Featherstone Hall Hotel part 9: making a scene in the grand hall

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01 December 2011
It's easy to forget about the hall and stairs of a dolls house, but they can offer just as much opportunity to create miniature scenes as a 'proper' room, just as Julie Jackson has achieved in Featherstone Hall Hotel...

The idea to treat the hall and stair areas as another room was inspired in part by Julie’s visit to the Mary Scaife collection. One of her houses had a ghost emerging from a mirror on the top landing with a lady fainting, a pair of small boys running downstairs in fright on the next, and a charwoman sweeping the dust under the carpet in the basement!

Applying the principle to the Featherstone grand hall, Lady Nancy Saville is receiving Sir Michael Fosdyke. He is totally smitten with her and has come to call with a bouquet. Pleased with the flowers she gestures him to sit next to her. At the bottom of the stairs, sour-faced Elsie, the maid, is removing a trolley from the duchesse suite, and a lady ascents to the landing on the floor above.


The grand hall was already part decorated. The ceiling had been painted and the walls papered when Julie was working on the reception below. Julie’s first job was to add pre-stained wooden strip flooring – this was then varnished with a clear gloss topcoat.

As in the reception below, the ornate door frames were again pairs of exterior doors. These are slightly less ornate than the ones in the main reception rooms on the floor below. In fact, the whole house gets less ornate the higher you go up. The deep plaster-effect frieze was made from a strip of an embossed paper which was topped and tailed with painted wooden moulding.

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The staircase

For the staircase from the grand hall to the landing above, Julie first notched out the top step the width of the skirting board and glued the skirting with a 45-degree angle at each end to the wall side of the staircase after painting it white. 

The stair carpet is a strip of silk brocade glued to the centre of the stairs starting at the bottom and working up step by step – using spray glue prevents the silk from fraying and doesn't show through the silk. The carpet was edged with some fine braid to finish. Then the staircase was glued into position.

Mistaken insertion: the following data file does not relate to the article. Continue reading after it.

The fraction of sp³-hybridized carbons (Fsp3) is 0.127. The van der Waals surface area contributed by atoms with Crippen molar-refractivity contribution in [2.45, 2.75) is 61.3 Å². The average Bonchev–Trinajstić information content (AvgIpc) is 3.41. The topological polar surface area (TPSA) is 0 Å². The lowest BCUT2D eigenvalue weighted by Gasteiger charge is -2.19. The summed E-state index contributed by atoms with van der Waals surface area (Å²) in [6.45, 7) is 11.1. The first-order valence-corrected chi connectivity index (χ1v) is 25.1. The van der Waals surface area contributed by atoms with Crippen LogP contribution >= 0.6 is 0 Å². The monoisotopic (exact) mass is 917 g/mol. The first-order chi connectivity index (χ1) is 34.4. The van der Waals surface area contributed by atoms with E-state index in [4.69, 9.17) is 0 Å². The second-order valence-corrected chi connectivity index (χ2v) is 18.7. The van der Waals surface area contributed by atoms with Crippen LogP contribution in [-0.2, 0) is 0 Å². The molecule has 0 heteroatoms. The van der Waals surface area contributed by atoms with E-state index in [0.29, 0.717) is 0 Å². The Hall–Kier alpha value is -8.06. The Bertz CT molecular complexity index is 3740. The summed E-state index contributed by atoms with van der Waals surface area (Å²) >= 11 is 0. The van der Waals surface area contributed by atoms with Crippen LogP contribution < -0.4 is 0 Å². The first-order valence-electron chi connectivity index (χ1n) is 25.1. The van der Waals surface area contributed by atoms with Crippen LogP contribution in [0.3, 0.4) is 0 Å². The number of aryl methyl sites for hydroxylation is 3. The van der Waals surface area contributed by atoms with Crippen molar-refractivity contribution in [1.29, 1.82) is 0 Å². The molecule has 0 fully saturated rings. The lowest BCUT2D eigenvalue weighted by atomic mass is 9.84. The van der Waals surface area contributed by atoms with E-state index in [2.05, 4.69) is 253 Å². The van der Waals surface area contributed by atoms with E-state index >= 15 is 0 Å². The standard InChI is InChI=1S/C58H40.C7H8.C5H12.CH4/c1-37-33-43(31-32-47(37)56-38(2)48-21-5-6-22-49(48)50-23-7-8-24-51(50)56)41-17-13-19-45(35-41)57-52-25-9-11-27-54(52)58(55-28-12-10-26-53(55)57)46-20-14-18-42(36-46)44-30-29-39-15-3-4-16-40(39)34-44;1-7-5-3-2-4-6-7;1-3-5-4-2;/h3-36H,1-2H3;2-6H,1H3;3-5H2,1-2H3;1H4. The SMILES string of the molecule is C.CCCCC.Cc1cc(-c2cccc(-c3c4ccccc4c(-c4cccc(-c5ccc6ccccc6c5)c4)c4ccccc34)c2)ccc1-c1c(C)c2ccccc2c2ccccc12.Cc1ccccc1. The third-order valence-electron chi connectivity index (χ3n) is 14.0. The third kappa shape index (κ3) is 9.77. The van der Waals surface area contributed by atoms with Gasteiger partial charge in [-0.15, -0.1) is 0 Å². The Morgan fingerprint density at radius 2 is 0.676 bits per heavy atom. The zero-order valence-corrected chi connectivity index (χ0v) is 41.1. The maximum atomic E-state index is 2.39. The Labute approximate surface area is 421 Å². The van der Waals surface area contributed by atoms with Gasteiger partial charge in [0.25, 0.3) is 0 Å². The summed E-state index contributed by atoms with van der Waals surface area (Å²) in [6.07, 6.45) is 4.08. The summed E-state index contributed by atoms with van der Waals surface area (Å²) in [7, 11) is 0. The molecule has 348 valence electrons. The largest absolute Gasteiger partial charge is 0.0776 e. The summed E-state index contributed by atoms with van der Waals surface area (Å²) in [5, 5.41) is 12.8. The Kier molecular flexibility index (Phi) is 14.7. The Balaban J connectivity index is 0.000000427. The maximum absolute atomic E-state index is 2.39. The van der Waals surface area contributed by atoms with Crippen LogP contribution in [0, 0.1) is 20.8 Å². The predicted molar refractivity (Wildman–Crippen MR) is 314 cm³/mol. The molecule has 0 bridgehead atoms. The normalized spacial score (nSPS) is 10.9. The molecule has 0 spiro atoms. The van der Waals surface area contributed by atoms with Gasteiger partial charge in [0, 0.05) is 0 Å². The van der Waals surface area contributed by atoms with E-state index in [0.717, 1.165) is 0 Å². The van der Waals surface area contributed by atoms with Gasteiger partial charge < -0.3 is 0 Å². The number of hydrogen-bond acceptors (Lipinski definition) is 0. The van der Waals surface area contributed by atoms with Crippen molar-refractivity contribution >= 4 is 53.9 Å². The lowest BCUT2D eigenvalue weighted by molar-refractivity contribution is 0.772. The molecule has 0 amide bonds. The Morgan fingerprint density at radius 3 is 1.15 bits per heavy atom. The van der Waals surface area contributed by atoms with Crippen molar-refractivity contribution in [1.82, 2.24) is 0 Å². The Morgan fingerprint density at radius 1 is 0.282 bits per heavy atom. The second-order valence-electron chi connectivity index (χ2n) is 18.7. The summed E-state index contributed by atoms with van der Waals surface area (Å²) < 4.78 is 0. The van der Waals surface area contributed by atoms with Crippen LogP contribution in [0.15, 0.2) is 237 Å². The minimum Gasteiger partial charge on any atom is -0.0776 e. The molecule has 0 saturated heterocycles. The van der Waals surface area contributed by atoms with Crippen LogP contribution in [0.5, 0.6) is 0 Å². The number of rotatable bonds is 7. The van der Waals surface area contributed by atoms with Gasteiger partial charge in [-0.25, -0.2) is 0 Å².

For the spindles, a series of pony beads with large central holes were glued to the staircase and simply glued into the hole in the bead – much easier than drilling holes into the steps as before. The spindles and handrail are made from cut-down plastic garden railings. These were glued at a 45-degree angle into the groove on the underside of a wooden handrail. The handrail and spindles were painted white with gold highlights and finished off with a peel-off line to look like brass inlay.  

The railing around the stairwell of the grand hall was made with full panels of black plastic garden railings with a matching black handrail to look like a continuation of the rails rising from the reception. To disguise the fact that there are no newel posts, two garden statues holding urns of flowers were added. The stunning carpet was fixed in position with spray glue. 

Finishing touches  

  • Rear window frame
  • Pictures on the back wall
  • Completing the skirting
  • Adding suite door numbers along with ornate brass knobs and finger plates
  • Re-covering a sofa and armchair to match the décor

  • Lady Nancy Saville is seated in the armchair as a focal point to the room. Her beau, Sir Michael Fosdyke stands beside her
  • Lady walking up the stairs
  • Sour-faced maid Elsie with her trolley in the foreground

Then when the room was almost finished, Julie remembered the lighting... oops! The whole scene was covered with dust sheets before a hole was drilled in the ceiling for the wires. 

Explore more of this fascinating series... Go back to part eight where Julie adds the final touches to the library.  Or move onto part ten of the Featherstone Hall series, where Julie focuses on the duke’s suite

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